‘Change of Fortune’: David Pirner Talks New Soul Asylum Album, Gear and Grave Dancers Union

SoulAsylumChange of Fortune, the new album by Soul Asylum, is a record that’s nearly four years in the making.

It was recorded at a time when the band had been touring non-stop—not to mention going through lineup changes that included the departure of founding member Dan Murphy.

But the wait was worth it. Soul Asylum loyalists will be happy to know the group’s sound—and Pirner’s knack for storytelling—are front and center on Change of Fortune. Pirner and company have delivered a refreshingly honest album that happens to be a (welcome) sonic punch in the nose.

Soul Asylum is David Pirner (guitar/vocals), Michael Bland (drums), Winston Roye (bass) and Justin Sharbono (guitar).

We recently spoke to Pirner about the new album, his gear and more.

How would you describe the sound of Change of Fortune and how it relates to some of Soul Asylum’s previous albums?

Over the years, you really start to understand how the sound spectrum spreads itself out between the high end and low. I specifically remember sitting in a restaurant in Germany in the mid-Eighties. They put on our record “While You Were Out” and we all just looked at each other and were like, “There’s no fucking bass drum on this record! What the fuck?” [laughs]. There’s more low-end on this record than any other Soul Asylum record. I can really feel the power of Michael Bland and Winston Roye. I’m a low-end junkie and that was a goal worth achieving.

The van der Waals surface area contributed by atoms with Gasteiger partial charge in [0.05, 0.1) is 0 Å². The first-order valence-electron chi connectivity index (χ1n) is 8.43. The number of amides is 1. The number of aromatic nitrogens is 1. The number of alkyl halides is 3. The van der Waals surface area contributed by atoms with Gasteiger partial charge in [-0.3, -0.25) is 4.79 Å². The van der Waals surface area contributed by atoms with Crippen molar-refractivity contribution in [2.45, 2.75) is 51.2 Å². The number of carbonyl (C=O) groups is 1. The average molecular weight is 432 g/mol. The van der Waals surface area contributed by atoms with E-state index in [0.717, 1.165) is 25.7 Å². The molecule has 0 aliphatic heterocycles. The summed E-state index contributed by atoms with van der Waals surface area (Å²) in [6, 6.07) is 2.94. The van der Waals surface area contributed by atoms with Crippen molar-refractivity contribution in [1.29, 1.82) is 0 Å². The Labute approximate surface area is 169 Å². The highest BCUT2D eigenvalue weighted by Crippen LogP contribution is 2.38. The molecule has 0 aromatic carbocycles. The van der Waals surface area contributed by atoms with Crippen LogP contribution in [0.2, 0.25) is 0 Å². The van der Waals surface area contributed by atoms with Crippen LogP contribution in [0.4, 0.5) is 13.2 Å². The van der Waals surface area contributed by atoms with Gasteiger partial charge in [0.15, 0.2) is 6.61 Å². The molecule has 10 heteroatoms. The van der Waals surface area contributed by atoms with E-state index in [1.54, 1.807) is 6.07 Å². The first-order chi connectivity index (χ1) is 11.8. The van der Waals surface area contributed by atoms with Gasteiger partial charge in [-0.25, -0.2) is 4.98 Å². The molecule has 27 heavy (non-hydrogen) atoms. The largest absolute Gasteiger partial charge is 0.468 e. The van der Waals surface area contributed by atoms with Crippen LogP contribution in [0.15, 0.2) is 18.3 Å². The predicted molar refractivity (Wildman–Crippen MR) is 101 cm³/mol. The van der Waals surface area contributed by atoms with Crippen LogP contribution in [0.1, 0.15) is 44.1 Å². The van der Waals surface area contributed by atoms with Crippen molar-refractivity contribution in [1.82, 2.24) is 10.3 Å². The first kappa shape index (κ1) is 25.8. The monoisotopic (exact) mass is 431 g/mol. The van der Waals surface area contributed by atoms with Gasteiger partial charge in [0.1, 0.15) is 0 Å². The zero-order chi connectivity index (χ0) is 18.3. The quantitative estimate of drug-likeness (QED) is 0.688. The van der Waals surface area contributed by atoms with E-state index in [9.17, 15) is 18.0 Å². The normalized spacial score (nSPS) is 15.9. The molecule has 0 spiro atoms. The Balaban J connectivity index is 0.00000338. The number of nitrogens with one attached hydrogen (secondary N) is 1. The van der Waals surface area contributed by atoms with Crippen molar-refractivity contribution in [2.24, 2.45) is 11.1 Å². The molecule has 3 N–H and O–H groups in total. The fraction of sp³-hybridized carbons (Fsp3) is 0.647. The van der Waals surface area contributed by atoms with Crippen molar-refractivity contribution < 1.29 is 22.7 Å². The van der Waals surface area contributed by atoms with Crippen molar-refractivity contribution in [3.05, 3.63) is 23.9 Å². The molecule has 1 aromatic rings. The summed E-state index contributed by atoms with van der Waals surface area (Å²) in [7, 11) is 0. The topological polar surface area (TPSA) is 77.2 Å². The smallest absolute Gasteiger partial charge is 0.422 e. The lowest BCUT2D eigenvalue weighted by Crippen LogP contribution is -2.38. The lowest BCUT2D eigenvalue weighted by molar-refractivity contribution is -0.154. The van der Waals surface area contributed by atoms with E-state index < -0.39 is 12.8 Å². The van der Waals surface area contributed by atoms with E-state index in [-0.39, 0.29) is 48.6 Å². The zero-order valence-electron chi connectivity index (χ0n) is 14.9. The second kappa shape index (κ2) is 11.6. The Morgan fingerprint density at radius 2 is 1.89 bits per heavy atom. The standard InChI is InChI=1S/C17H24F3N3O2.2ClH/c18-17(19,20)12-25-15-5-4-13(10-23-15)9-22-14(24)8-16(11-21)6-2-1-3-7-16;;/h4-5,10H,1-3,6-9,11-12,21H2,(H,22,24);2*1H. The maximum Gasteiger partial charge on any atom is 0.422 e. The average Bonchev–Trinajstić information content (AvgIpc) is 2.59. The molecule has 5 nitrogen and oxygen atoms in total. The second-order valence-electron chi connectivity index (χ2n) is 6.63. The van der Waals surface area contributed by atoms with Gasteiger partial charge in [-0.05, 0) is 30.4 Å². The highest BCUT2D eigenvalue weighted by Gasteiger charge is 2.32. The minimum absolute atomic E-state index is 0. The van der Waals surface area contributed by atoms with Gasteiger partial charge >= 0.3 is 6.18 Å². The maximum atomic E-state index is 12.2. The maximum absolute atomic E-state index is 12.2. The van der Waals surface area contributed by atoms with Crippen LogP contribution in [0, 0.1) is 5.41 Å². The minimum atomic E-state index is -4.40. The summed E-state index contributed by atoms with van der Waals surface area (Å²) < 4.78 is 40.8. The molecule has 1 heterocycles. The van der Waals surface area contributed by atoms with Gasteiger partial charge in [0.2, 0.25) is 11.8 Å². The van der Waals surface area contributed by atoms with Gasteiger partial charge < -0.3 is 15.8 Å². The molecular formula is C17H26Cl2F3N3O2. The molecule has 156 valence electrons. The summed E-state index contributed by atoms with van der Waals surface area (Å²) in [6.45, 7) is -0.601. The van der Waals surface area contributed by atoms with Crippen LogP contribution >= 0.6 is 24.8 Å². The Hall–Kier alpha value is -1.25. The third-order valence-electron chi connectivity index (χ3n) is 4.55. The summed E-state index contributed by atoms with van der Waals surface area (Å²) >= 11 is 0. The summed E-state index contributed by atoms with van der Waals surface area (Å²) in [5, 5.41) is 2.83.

You’ve mentioned that this record is also one of your most honest. How so?

I’ve always liked the idea of having fewer people looking over my shoulder and being left to my own devices. It’s something I’ve always been chasing down. To that effect, the players in this band can play anything and are so open-minded and up for a challenge. I think that was a big part of it. To push the envelope about what the band can do.

How did you approach songwriting for Change of Fortune?

It was pretty much the same way I always do it. A seed usually happens: either a phrase or a melody or a chord progression. I’m looking at a piano and acoustic guitar right now and I also have a Pro Tools studio in the basement. Between those three things is where the seed comes from, and I’ll start recording and see where it goes. But it’s still fun sometimes to just walk into a practice space with an acoustic guitar, start playing something and having everyone else join in.

Read the rest of my
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